Without thinking too much about it, many of us will not be in a dilemma to answer this question. And the answer would be a probable ‘YES’. There was once a man who purchased his first Ferrari some two decades ago. One look at the beauty and his heart was sold on it. He freaking […]

Without thinking too much about it, many of us will not be in a dilemma to answer this question. And the answer would be a probable ‘YES’.

There was once a man who purchased his first Ferrari some two decades ago. One look at the beauty and his heart was sold on it. He freaking loved getting into the car, smelling the leather, touching the start button and watching the digital screen light up, and then… he held down the start button and brake pedal…it was amazing! Exhilarating! Explosive! Effective! Every Single Time! He had many nice cars. No other car excited him like this Ferrari. He loved everything that a man loves about machines, the acceleration, the engine responsiveness, and the sound of raw power.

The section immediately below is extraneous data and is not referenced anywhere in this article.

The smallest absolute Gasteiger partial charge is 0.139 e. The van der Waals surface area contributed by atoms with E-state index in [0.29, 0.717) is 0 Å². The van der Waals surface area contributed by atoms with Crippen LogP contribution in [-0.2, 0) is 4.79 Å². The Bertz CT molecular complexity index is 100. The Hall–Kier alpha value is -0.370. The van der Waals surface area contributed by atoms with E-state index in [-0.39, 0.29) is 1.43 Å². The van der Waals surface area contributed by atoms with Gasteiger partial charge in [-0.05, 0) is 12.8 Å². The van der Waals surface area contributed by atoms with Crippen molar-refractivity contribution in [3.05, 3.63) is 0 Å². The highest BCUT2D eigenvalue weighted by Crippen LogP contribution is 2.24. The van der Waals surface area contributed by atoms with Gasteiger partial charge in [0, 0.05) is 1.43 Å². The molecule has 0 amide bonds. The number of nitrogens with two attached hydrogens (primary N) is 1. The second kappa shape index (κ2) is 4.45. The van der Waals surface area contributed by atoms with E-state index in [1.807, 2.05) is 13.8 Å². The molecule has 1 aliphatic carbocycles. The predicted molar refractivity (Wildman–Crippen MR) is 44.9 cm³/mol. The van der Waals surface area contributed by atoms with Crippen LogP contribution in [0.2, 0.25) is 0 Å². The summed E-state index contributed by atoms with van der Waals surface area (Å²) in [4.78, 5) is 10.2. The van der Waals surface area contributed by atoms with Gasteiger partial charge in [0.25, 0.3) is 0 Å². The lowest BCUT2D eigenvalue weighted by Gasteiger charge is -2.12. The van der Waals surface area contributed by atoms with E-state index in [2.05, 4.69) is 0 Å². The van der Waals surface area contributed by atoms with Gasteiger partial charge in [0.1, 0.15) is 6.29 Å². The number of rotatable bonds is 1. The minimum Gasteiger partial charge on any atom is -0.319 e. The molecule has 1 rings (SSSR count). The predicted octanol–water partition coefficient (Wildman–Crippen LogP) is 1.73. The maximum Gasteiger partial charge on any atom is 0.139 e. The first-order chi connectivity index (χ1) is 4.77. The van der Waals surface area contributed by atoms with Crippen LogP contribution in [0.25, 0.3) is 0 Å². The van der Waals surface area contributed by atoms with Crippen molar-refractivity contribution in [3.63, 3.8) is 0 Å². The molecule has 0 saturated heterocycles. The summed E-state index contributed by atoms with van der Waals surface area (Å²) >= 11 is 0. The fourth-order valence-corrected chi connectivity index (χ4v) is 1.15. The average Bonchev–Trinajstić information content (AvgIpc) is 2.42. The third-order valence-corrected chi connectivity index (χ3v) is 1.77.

Intriguingly, decades after, on being asked what it felt like buying your dream car, he said with a giant smile, “It was my toy, my enjoyment, and I also enjoyed the attention it got me and I loved when people told me that they feel so proud that I have really made it big and I must be really happy! But today I want to tell the same people, it wasn’t the Ferrari that gave me happiness, it was the experience of driving it that filled me with happiness.”

Today, his prized possession is parked in the garage, like a piece of sculpture, sublime beauty but now it appears fragile and vulnerable. It was now just a machine that he once thought could turn horsepower into happiness. How true is that, when we attach our happiness to things or to people, it tends to fade as these things wither away?

Affluence, fame, and social status alone do not guarantee happiness. Suffering and misery makes no distinction between wealthy and poor, and vanity is no safeguard against misfortune.